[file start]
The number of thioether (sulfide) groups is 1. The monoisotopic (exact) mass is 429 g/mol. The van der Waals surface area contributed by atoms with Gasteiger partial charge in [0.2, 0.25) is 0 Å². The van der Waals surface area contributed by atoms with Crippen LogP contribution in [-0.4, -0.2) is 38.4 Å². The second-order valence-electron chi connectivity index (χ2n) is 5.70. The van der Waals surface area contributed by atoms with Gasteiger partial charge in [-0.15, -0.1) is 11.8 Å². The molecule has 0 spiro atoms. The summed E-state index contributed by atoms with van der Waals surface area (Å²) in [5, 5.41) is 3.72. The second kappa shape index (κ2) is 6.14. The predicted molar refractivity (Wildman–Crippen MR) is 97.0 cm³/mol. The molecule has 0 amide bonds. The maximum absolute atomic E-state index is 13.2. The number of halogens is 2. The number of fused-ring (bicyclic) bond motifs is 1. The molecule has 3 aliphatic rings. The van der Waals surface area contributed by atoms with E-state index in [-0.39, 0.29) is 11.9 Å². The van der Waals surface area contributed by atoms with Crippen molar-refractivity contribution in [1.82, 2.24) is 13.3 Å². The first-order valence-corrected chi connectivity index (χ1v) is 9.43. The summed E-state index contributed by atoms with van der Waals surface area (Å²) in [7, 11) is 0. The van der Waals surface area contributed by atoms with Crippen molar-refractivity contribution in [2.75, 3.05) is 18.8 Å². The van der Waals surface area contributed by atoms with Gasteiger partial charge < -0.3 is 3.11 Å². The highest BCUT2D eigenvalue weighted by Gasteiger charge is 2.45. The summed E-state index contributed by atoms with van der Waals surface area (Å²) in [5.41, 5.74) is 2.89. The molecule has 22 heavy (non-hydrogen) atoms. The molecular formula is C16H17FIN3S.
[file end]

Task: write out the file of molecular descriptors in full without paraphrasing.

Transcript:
The number of thioether (sulfide) groups is 1. The monoisotopic (exact) mass is 429 g/mol. The van der Waals surface area contributed by atoms with Gasteiger partial charge in [0.2, 0.25) is 0 Å². The van der Waals surface area contributed by atoms with Crippen LogP contribution in [-0.4, -0.2) is 38.4 Å². The second-order valence-electron chi connectivity index (χ2n) is 5.70. The van der Waals surface area contributed by atoms with Gasteiger partial charge in [-0.15, -0.1) is 11.8 Å². The molecule has 0 spiro atoms. The summed E-state index contributed by atoms with van der Waals surface area (Å²) in [5, 5.41) is 3.72. The second kappa shape index (κ2) is 6.14. The predicted molar refractivity (Wildman–Crippen MR) is 97.0 cm³/mol. The molecule has 0 amide bonds. The maximum absolute atomic E-state index is 13.2. The number of halogens is 2. The number of fused-ring (bicyclic) bond motifs is 1. The molecule has 3 aliphatic rings. The van der Waals surface area contributed by atoms with E-state index in [-0.39, 0.29) is 11.9 Å². The van der Waals surface area contributed by atoms with Crippen molar-refractivity contribution in [1.82, 2.24) is 13.3 Å². The first-order valence-corrected chi connectivity index (χ1v) is 9.43. The summed E-state index contributed by atoms with van der Waals surface area (Å²) in [7, 11) is 0. The van der Waals surface area contributed by atoms with Crippen molar-refractivity contribution in [2.75, 3.05) is 18.8 Å². The van der Waals surface area contributed by atoms with Gasteiger partial charge < -0.3 is 3.11 Å². The highest BCUT2D eigenvalue weighted by Gasteiger charge is 2.45. The summed E-state index contributed by atoms with van der Waals surface area (Å²) in [5.41, 5.74) is 2.89. The molecule has 22 heavy (non-hydrogen) atoms. The molecular formula is C16H17FIN3S.